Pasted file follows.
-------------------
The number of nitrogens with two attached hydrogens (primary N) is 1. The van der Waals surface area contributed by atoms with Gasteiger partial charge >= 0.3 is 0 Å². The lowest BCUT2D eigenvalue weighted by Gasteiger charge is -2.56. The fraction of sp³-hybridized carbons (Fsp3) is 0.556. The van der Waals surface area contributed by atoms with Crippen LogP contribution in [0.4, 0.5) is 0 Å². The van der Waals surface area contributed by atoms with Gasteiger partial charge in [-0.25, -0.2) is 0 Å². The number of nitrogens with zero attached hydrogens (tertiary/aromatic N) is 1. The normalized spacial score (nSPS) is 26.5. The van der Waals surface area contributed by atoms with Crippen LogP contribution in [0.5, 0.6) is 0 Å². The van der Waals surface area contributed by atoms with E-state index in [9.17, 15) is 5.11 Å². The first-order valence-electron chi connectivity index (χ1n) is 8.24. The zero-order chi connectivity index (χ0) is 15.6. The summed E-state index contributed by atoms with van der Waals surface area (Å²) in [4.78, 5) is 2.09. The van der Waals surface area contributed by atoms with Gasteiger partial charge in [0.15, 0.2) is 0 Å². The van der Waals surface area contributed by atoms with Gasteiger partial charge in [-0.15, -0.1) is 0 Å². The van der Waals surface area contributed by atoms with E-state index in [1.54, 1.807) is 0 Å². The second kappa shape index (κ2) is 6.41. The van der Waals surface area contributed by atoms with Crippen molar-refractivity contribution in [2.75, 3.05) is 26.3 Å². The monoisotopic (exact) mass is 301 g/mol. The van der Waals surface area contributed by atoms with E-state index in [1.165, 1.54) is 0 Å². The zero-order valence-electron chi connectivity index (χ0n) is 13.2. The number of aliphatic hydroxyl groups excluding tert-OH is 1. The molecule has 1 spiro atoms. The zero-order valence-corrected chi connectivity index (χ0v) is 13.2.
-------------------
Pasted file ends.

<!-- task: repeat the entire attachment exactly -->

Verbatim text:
The number of nitrogens with two attached hydrogens (primary N) is 1. The van der Waals surface area contributed by atoms with Gasteiger partial charge >= 0.3 is 0 Å². The lowest BCUT2D eigenvalue weighted by Gasteiger charge is -2.56. The fraction of sp³-hybridized carbons (Fsp3) is 0.556. The van der Waals surface area contributed by atoms with Crippen LogP contribution in [0.4, 0.5) is 0 Å². The van der Waals surface area contributed by atoms with Gasteiger partial charge in [-0.25, -0.2) is 0 Å². The number of nitrogens with zero attached hydrogens (tertiary/aromatic N) is 1. The normalized spacial score (nSPS) is 26.5. The van der Waals surface area contributed by atoms with Crippen LogP contribution in [0.5, 0.6) is 0 Å². The van der Waals surface area contributed by atoms with E-state index in [9.17, 15) is 5.11 Å². The first-order valence-electron chi connectivity index (χ1n) is 8.24. The zero-order chi connectivity index (χ0) is 15.6. The summed E-state index contributed by atoms with van der Waals surface area (Å²) in [4.78, 5) is 2.09. The van der Waals surface area contributed by atoms with Gasteiger partial charge in [0.15, 0.2) is 0 Å². The van der Waals surface area contributed by atoms with Gasteiger partial charge in [-0.15, -0.1) is 0 Å². The van der Waals surface area contributed by atoms with E-state index in [1.54, 1.807) is 0 Å². The second kappa shape index (κ2) is 6.41. The van der Waals surface area contributed by atoms with Crippen molar-refractivity contribution in [2.75, 3.05) is 26.3 Å². The monoisotopic (exact) mass is 301 g/mol. The van der Waals surface area contributed by atoms with E-state index in [1.165, 1.54) is 0 Å². The zero-order valence-electron chi connectivity index (χ0n) is 13.2. The number of aliphatic hydroxyl groups excluding tert-OH is 1. The molecule has 1 spiro atoms. The zero-order valence-corrected chi connectivity index (χ0v) is 13.2.